If your course contains content that is strictly auditory (i.e. a sound recording), transcripts are necessary to enable students who are deaf or who have hearing impairments to fully access the material.
Transcripts are a print version of the spoken word and any pertinent sounds in an audio file. Unlike captions which appear on the screen as the words are being said, transcripts are not necessarily synchronous and may be on a piece of paper instead of the screen.
Transcripts are considered an acceptable alternative if the material is strictly auditory, or if the visual aspect to the media is not integral to the meaning. An example where the visual aspect is not integral to the meaning could be "talking head" video footage, where a person is simply talking on camera and no other contextual footage is included.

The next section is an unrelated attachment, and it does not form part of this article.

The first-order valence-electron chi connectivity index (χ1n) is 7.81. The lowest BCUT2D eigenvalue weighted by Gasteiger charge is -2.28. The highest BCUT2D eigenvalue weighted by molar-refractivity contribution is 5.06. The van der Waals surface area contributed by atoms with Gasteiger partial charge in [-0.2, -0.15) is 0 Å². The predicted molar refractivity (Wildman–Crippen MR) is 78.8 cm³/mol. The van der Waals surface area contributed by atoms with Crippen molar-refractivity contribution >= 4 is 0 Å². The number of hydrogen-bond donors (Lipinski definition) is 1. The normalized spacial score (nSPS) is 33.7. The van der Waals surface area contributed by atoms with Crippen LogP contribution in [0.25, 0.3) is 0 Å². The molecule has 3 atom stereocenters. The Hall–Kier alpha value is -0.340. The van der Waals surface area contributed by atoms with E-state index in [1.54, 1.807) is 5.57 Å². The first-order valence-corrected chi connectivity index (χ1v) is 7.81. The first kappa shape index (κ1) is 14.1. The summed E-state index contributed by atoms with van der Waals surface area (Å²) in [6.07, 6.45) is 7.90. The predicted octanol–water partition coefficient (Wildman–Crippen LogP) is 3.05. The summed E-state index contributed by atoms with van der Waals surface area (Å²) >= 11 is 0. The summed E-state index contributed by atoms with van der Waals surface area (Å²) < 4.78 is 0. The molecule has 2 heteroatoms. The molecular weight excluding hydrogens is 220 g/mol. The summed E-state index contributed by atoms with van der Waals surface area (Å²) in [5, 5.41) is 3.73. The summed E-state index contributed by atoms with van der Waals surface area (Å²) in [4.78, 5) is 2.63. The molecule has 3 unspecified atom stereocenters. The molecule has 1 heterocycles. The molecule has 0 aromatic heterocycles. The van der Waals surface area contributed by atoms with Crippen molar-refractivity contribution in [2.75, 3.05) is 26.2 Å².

Providing a transcript to accompany your audio can benefit ALL students, not just
those who are deaf or hard of hearing. It can serve as a valuable reference which
can be accessed at will.
Of course, you can manually create your own transcript by playing the audio and typing the words yourself, but for those who prefer a quicker method, see the following options:
Email David Hagerty, DSS Manager at email@example.com
Visit the DSS office in the Student Services Center, room 248